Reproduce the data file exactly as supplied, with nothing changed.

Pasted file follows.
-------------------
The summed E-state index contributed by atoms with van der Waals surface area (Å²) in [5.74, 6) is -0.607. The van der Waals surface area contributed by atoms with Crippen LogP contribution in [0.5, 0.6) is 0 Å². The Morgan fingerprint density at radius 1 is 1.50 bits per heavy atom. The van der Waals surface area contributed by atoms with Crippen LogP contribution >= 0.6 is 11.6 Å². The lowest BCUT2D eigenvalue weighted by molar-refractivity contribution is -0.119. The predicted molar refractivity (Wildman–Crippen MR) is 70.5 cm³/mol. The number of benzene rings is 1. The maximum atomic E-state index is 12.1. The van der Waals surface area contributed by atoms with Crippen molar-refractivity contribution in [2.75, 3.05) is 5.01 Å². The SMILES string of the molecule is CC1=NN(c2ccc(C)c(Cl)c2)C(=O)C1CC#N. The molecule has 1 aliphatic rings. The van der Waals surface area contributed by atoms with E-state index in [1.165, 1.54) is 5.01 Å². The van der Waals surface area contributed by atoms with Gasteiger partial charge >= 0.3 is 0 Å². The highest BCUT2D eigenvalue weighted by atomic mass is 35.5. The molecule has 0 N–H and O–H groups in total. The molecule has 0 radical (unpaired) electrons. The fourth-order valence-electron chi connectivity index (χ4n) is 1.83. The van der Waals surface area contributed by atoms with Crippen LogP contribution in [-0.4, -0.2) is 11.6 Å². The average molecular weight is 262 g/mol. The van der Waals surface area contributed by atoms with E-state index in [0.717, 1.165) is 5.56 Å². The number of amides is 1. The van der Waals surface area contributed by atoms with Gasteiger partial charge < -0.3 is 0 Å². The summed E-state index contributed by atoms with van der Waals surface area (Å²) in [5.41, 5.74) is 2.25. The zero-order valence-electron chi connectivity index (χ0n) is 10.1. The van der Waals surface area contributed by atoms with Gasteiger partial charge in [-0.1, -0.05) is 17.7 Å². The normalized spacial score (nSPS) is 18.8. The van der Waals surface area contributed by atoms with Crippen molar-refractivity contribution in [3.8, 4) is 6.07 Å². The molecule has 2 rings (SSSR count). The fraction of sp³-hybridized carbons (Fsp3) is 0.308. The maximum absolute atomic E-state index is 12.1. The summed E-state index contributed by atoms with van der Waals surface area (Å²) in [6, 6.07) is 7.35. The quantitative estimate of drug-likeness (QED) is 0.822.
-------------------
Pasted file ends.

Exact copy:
The summed E-state index contributed by atoms with van der Waals surface area (Å²) in [5.74, 6) is -0.607. The van der Waals surface area contributed by atoms with Crippen LogP contribution in [0.5, 0.6) is 0 Å². The Morgan fingerprint density at radius 1 is 1.50 bits per heavy atom. The van der Waals surface area contributed by atoms with Crippen LogP contribution >= 0.6 is 11.6 Å². The lowest BCUT2D eigenvalue weighted by molar-refractivity contribution is -0.119. The predicted molar refractivity (Wildman–Crippen MR) is 70.5 cm³/mol. The number of benzene rings is 1. The maximum atomic E-state index is 12.1. The van der Waals surface area contributed by atoms with Crippen molar-refractivity contribution in [2.75, 3.05) is 5.01 Å². The SMILES string of the molecule is CC1=NN(c2ccc(C)c(Cl)c2)C(=O)C1CC#N. The molecule has 1 aliphatic rings. The van der Waals surface area contributed by atoms with E-state index in [1.165, 1.54) is 5.01 Å². The van der Waals surface area contributed by atoms with Gasteiger partial charge >= 0.3 is 0 Å². The highest BCUT2D eigenvalue weighted by atomic mass is 35.5. The molecule has 0 N–H and O–H groups in total. The molecule has 0 radical (unpaired) electrons. The fourth-order valence-electron chi connectivity index (χ4n) is 1.83. The van der Waals surface area contributed by atoms with Crippen LogP contribution in [-0.4, -0.2) is 11.6 Å². The average molecular weight is 262 g/mol. The van der Waals surface area contributed by atoms with E-state index in [0.717, 1.165) is 5.56 Å². The number of amides is 1. The van der Waals surface area contributed by atoms with Gasteiger partial charge < -0.3 is 0 Å². The summed E-state index contributed by atoms with van der Waals surface area (Å²) in [5.41, 5.74) is 2.25. The zero-order valence-electron chi connectivity index (χ0n) is 10.1. The van der Waals surface area contributed by atoms with Gasteiger partial charge in [-0.1, -0.05) is 17.7 Å². The normalized spacial score (nSPS) is 18.8. The van der Waals surface area contributed by atoms with Crippen molar-refractivity contribution in [3.8, 4) is 6.07 Å². The molecule has 2 rings (SSSR count). The fraction of sp³-hybridized carbons (Fsp3) is 0.308. The maximum absolute atomic E-state index is 12.1. The summed E-state index contributed by atoms with van der Waals surface area (Å²) in [6, 6.07) is 7.35. The quantitative estimate of drug-likeness (QED) is 0.822.